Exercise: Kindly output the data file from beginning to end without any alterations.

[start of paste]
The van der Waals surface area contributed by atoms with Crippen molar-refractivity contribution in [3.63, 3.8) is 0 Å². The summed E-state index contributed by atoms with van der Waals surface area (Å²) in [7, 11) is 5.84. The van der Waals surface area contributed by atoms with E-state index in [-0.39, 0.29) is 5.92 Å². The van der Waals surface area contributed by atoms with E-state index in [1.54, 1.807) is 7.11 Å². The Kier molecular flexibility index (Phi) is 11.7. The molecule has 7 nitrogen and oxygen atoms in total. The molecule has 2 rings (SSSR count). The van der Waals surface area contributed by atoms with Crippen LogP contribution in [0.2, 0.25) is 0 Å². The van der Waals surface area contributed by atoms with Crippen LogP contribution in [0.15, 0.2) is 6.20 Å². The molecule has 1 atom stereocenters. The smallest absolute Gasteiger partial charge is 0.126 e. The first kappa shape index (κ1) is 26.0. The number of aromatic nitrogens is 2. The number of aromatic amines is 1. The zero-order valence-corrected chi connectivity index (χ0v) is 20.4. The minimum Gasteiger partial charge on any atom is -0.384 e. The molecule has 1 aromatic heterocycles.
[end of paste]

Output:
The van der Waals surface area contributed by atoms with Crippen molar-refractivity contribution in [3.63, 3.8) is 0 Å². The summed E-state index contributed by atoms with van der Waals surface area (Å²) in [7, 11) is 5.84. The van der Waals surface area contributed by atoms with E-state index in [-0.39, 0.29) is 5.92 Å². The van der Waals surface area contributed by atoms with E-state index in [1.54, 1.807) is 7.11 Å². The Kier molecular flexibility index (Phi) is 11.7. The molecule has 7 nitrogen and oxygen atoms in total. The molecule has 2 rings (SSSR count). The van der Waals surface area contributed by atoms with Crippen LogP contribution in [0.2, 0.25) is 0 Å². The van der Waals surface area contributed by atoms with Crippen LogP contribution in [0.15, 0.2) is 6.20 Å². The molecule has 1 atom stereocenters. The smallest absolute Gasteiger partial charge is 0.126 e. The first kappa shape index (κ1) is 26.0. The number of aromatic nitrogens is 2. The number of aromatic amines is 1. The zero-order valence-corrected chi connectivity index (χ0v) is 20.4. The minimum Gasteiger partial charge on any atom is -0.384 e. The molecule has 1 aromatic heterocycles.